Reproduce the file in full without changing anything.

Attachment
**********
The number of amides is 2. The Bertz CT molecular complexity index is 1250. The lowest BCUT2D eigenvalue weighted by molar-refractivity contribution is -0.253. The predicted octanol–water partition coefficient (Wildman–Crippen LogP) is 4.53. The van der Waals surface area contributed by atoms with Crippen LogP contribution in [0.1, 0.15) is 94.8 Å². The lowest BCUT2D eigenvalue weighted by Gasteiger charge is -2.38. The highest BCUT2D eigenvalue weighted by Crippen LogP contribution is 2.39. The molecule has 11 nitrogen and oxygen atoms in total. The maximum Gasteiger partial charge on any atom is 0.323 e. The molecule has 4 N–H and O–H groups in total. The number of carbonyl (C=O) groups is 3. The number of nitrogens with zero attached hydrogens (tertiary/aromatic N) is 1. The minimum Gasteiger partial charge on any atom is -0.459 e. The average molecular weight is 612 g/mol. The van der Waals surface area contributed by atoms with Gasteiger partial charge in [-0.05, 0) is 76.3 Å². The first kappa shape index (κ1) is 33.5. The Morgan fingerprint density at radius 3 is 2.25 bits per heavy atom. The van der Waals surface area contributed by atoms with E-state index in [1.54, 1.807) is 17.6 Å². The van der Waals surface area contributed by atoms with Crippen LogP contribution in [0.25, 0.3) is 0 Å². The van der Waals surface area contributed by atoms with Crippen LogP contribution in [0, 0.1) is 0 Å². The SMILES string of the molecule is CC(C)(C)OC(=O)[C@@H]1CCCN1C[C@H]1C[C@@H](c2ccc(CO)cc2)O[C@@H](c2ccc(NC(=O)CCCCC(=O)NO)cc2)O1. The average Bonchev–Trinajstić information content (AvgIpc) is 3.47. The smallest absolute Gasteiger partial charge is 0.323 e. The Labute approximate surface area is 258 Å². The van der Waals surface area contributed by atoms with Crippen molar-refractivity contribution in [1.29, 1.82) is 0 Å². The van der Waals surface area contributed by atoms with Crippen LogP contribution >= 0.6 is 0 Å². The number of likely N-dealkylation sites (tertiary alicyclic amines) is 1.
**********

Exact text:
The number of amides is 2. The Bertz CT molecular complexity index is 1250. The lowest BCUT2D eigenvalue weighted by molar-refractivity contribution is -0.253. The predicted octanol–water partition coefficient (Wildman–Crippen LogP) is 4.53. The van der Waals surface area contributed by atoms with Crippen LogP contribution in [0.1, 0.15) is 94.8 Å². The lowest BCUT2D eigenvalue weighted by Gasteiger charge is -2.38. The highest BCUT2D eigenvalue weighted by Crippen LogP contribution is 2.39. The molecule has 11 nitrogen and oxygen atoms in total. The maximum Gasteiger partial charge on any atom is 0.323 e. The molecule has 4 N–H and O–H groups in total. The number of carbonyl (C=O) groups is 3. The number of nitrogens with zero attached hydrogens (tertiary/aromatic N) is 1. The minimum Gasteiger partial charge on any atom is -0.459 e. The average molecular weight is 612 g/mol. The van der Waals surface area contributed by atoms with Gasteiger partial charge in [-0.05, 0) is 76.3 Å². The first kappa shape index (κ1) is 33.5. The Morgan fingerprint density at radius 3 is 2.25 bits per heavy atom. The van der Waals surface area contributed by atoms with E-state index in [1.54, 1.807) is 17.6 Å². The van der Waals surface area contributed by atoms with Crippen LogP contribution in [0.25, 0.3) is 0 Å². The van der Waals surface area contributed by atoms with Crippen LogP contribution in [0, 0.1) is 0 Å². The SMILES string of the molecule is CC(C)(C)OC(=O)[C@@H]1CCCN1C[C@H]1C[C@@H](c2ccc(CO)cc2)O[C@@H](c2ccc(NC(=O)CCCCC(=O)NO)cc2)O1. The average Bonchev–Trinajstić information content (AvgIpc) is 3.47. The smallest absolute Gasteiger partial charge is 0.323 e. The Labute approximate surface area is 258 Å². The van der Waals surface area contributed by atoms with Crippen molar-refractivity contribution in [1.29, 1.82) is 0 Å². The van der Waals surface area contributed by atoms with Crippen LogP contribution >= 0.6 is 0 Å². The number of likely N-dealkylation sites (tertiary alicyclic amines) is 1.